Also, it’s my experience that their rates are lower for (yearly) memberships. I’ve been posted on one site for many, many years…his fee? A $20.00 administration charge.

The only drawback to these sites is advertising and search engine rankings. These webmasters are more interested in building up a great, quality roster and client base than paying for advertising or getting the top spot on Google.

So, on the one hand, you’re in good company and what leads you get will be quality.

On the other hand, don’t expect the sheer number of leads that you’d get on “Instant Posting” sites who pay for search engine rankings and advertise on behalf of their voice talent membership.

Commission/Agency Voice Talent Sites

These are the toughest to get listed on, but are the best for numerous, quality leads. These site owners negotiate the rate for you and take a cut, or commission on what you get paid. In return they advertise their site and get you the best rate possible for your service.

Some sites are up front about their commissions, others are not.

For instance, you get listed on a site that has a small roster, but does a lot of advertising and gets great rankings on Google. Whenever you get a gig, the check comes from the website, not the client (as a matter of fact, you never communicate with the client).

These sites get the gig and offer you a rate: “Can you do it for 50 bucks?” The reality is, they’re charging the client $250.00 for the VO, using your talent to make money.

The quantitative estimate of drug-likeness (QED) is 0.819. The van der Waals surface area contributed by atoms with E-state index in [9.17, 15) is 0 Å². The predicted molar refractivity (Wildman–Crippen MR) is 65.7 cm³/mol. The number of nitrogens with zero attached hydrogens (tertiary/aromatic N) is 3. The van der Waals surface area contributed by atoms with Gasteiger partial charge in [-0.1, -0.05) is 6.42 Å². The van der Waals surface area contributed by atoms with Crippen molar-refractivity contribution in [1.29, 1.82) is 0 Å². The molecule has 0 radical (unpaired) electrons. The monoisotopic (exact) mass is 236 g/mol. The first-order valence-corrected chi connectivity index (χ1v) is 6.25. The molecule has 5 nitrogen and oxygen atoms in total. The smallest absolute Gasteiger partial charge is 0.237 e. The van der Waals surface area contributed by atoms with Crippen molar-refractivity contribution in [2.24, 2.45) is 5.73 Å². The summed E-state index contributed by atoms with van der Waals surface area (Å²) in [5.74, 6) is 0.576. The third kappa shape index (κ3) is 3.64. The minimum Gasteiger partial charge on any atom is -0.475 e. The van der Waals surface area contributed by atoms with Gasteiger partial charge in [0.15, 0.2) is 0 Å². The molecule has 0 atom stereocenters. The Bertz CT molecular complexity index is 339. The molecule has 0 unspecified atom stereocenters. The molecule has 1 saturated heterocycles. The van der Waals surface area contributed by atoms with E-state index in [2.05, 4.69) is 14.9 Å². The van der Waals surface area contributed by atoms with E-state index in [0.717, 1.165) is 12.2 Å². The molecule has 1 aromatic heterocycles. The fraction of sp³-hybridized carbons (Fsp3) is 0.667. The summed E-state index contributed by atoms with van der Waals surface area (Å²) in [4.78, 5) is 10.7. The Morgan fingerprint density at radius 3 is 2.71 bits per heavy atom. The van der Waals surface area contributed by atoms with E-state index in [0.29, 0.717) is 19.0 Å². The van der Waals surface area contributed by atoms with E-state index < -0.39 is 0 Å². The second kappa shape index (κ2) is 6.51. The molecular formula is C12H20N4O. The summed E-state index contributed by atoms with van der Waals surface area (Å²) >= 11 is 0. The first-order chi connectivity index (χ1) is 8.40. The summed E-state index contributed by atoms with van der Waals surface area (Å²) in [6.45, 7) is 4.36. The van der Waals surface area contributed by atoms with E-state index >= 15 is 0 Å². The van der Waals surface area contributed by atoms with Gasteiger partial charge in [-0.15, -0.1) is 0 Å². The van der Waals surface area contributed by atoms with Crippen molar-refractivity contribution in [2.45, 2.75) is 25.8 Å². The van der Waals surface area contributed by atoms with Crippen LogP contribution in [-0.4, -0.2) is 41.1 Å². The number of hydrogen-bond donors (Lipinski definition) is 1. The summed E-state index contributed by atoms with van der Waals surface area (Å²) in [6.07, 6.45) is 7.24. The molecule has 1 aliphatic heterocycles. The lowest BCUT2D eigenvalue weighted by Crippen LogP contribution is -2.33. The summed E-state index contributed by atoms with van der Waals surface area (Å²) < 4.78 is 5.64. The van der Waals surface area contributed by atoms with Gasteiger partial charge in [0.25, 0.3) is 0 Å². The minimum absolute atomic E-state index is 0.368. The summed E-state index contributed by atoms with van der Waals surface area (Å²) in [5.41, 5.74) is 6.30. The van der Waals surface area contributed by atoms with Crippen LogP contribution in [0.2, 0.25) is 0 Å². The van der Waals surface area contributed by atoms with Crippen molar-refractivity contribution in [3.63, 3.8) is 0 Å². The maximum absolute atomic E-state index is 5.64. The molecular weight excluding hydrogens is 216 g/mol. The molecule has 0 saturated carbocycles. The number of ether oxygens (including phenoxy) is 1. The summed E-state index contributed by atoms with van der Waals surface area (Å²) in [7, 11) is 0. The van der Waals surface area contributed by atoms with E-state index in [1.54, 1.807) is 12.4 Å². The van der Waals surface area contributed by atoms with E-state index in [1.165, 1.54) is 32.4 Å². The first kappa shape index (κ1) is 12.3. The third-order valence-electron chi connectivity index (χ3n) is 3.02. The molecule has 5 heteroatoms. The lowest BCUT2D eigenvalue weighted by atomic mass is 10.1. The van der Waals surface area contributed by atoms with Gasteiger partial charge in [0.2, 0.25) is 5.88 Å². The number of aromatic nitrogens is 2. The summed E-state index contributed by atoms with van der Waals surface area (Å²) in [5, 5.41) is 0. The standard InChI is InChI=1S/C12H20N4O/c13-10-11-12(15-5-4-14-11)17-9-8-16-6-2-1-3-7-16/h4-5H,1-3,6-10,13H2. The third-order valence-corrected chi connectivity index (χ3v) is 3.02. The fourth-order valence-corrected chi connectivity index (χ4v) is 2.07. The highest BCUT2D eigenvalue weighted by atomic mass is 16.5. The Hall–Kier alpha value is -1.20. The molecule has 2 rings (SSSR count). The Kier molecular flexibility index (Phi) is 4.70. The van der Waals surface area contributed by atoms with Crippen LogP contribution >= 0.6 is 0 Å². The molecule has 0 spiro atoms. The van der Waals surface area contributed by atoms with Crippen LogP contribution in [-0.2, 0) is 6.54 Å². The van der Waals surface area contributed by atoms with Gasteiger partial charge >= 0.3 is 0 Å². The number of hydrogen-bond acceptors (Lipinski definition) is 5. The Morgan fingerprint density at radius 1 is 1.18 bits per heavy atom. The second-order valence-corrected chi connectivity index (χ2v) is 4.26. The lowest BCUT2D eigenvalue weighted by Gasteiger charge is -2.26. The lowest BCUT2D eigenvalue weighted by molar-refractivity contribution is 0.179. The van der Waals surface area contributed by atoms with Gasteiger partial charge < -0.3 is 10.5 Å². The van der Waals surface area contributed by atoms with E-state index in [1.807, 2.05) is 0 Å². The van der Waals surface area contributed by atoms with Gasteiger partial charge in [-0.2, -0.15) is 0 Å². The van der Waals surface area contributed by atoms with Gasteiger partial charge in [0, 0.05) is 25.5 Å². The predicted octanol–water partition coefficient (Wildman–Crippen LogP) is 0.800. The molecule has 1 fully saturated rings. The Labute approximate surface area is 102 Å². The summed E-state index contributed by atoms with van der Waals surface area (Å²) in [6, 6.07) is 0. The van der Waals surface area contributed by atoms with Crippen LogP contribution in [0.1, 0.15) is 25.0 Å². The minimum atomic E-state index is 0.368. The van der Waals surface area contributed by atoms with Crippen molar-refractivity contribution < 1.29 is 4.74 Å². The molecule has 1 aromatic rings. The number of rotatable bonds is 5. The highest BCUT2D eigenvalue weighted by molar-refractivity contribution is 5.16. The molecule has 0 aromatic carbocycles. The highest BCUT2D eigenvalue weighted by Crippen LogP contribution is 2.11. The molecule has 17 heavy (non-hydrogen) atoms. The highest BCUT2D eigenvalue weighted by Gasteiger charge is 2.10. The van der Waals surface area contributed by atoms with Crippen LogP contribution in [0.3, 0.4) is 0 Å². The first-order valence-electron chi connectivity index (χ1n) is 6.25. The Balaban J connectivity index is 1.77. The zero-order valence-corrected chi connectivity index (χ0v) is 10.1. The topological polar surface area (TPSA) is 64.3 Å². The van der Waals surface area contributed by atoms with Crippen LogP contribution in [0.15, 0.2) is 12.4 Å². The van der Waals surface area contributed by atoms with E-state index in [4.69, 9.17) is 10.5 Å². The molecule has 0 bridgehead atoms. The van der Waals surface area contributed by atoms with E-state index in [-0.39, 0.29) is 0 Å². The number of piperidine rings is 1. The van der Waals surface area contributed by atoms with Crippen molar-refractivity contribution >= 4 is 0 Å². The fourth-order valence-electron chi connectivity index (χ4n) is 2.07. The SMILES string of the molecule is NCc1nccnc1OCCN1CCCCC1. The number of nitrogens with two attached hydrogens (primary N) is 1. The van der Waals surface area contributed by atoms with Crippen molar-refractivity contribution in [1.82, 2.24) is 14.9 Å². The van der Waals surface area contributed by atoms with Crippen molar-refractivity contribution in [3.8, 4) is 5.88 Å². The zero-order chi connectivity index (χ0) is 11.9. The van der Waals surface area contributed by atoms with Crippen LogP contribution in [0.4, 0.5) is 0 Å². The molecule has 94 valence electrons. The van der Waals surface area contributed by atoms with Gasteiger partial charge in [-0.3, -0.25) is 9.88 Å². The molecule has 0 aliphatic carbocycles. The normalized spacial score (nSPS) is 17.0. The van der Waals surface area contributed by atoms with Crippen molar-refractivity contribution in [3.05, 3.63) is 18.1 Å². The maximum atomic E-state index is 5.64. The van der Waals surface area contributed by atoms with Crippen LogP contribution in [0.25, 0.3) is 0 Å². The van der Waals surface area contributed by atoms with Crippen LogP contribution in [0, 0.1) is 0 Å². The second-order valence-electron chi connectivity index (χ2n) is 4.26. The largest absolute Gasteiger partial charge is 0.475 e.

Some are more unscrupulous than others. Trust your instincts. It’s my experience that the more money they are taking from you, the lower the rate you’re getting…..and the more picky they are about your VO product and service.

The reason for that is, their client is paying a high price (unbeknownst to you) for your voice….and it better be perfect.

When I was getting started in 1998, I had one client who would bust my chops for retake after retake on a lousy $40.00 job – until I got wise. This guy was ripping off people left and right and after some investigation (checking with other talent) I found out he had a history of this behavior.

“Dollar a Holler” Websites

Sadly, like any other industry, the voice talent business is not immune to bottom-feeders.

“Voice-overs from $5.95!” and “Choose your Voiceover Package, starting from $29.95…”

Voice Bunny (probably the worst of the bunch) have talent working for pennies a word, requiring talent to chain themselves to a computer to win a (bunny) “race” for the gig. Which, ultimately pays next to nothing and the talent does all the work. This, is tantamount to VO slavery.

What can I say? Both the talent on these websites and those who run them have no integrity. The world can be an ugly place. These would be the ugliest people in the voice over industry, in my opinion.

The bottom line….is the bottom line. If you start selling your cookies for two cents to compete with the guy selling his cookies for two dollars, the only direction you can go is down.

Ergo, The Bottom Feeder.

As I have mentioned before here on the site, don’t expect any one posting to make you a pile of cash, but focus on the fact that many postings on many sites will better your odds at building a client base.

A review of voiceover talent websites